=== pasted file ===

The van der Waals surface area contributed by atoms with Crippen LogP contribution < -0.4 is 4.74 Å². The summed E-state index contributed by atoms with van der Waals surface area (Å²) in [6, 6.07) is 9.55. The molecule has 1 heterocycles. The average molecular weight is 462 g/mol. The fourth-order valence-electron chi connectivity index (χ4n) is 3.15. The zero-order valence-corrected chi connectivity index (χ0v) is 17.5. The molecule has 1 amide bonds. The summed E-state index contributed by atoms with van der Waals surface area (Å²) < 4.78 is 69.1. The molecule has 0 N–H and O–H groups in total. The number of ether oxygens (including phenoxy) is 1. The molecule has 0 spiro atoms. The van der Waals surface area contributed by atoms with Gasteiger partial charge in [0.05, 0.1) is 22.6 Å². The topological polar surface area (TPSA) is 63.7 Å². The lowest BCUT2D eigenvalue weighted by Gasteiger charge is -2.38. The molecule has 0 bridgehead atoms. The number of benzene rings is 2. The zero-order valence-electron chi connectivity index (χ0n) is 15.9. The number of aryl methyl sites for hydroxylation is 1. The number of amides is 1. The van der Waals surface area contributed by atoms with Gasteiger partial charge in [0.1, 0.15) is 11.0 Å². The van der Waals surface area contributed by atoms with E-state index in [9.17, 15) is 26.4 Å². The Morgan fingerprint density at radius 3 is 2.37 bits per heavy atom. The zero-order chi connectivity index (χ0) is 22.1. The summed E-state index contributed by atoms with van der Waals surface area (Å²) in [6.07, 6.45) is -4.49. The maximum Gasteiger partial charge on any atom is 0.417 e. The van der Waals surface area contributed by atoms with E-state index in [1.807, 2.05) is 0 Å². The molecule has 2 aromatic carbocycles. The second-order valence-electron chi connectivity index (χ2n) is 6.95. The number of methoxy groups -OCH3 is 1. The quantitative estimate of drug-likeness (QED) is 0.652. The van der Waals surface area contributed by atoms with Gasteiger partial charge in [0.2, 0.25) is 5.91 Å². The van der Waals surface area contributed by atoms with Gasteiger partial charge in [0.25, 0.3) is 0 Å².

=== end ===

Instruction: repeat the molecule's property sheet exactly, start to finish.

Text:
The van der Waals surface area contributed by atoms with Crippen LogP contribution < -0.4 is 4.74 Å². The summed E-state index contributed by atoms with van der Waals surface area (Å²) in [6, 6.07) is 9.55. The molecule has 1 heterocycles. The average molecular weight is 462 g/mol. The fourth-order valence-electron chi connectivity index (χ4n) is 3.15. The zero-order valence-corrected chi connectivity index (χ0v) is 17.5. The molecule has 1 amide bonds. The summed E-state index contributed by atoms with van der Waals surface area (Å²) < 4.78 is 69.1. The molecule has 0 N–H and O–H groups in total. The number of ether oxygens (including phenoxy) is 1. The molecule has 0 spiro atoms. The van der Waals surface area contributed by atoms with Gasteiger partial charge in [0.05, 0.1) is 22.6 Å². The topological polar surface area (TPSA) is 63.7 Å². The lowest BCUT2D eigenvalue weighted by Gasteiger charge is -2.38. The molecule has 0 bridgehead atoms. The number of benzene rings is 2. The zero-order valence-electron chi connectivity index (χ0n) is 15.9. The number of aryl methyl sites for hydroxylation is 1. The number of amides is 1. The van der Waals surface area contributed by atoms with Gasteiger partial charge in [0.1, 0.15) is 11.0 Å². The van der Waals surface area contributed by atoms with E-state index in [9.17, 15) is 26.4 Å². The Morgan fingerprint density at radius 3 is 2.37 bits per heavy atom. The zero-order chi connectivity index (χ0) is 22.1. The summed E-state index contributed by atoms with van der Waals surface area (Å²) in [6.07, 6.45) is -4.49. The maximum Gasteiger partial charge on any atom is 0.417 e. The van der Waals surface area contributed by atoms with E-state index in [1.807, 2.05) is 0 Å². The molecule has 2 aromatic carbocycles. The second-order valence-electron chi connectivity index (χ2n) is 6.95. The number of methoxy groups -OCH3 is 1. The quantitative estimate of drug-likeness (QED) is 0.652. The van der Waals surface area contributed by atoms with Gasteiger partial charge in [0.2, 0.25) is 5.91 Å². The van der Waals surface area contributed by atoms with Gasteiger partial charge in [0.25, 0.3) is 0 Å².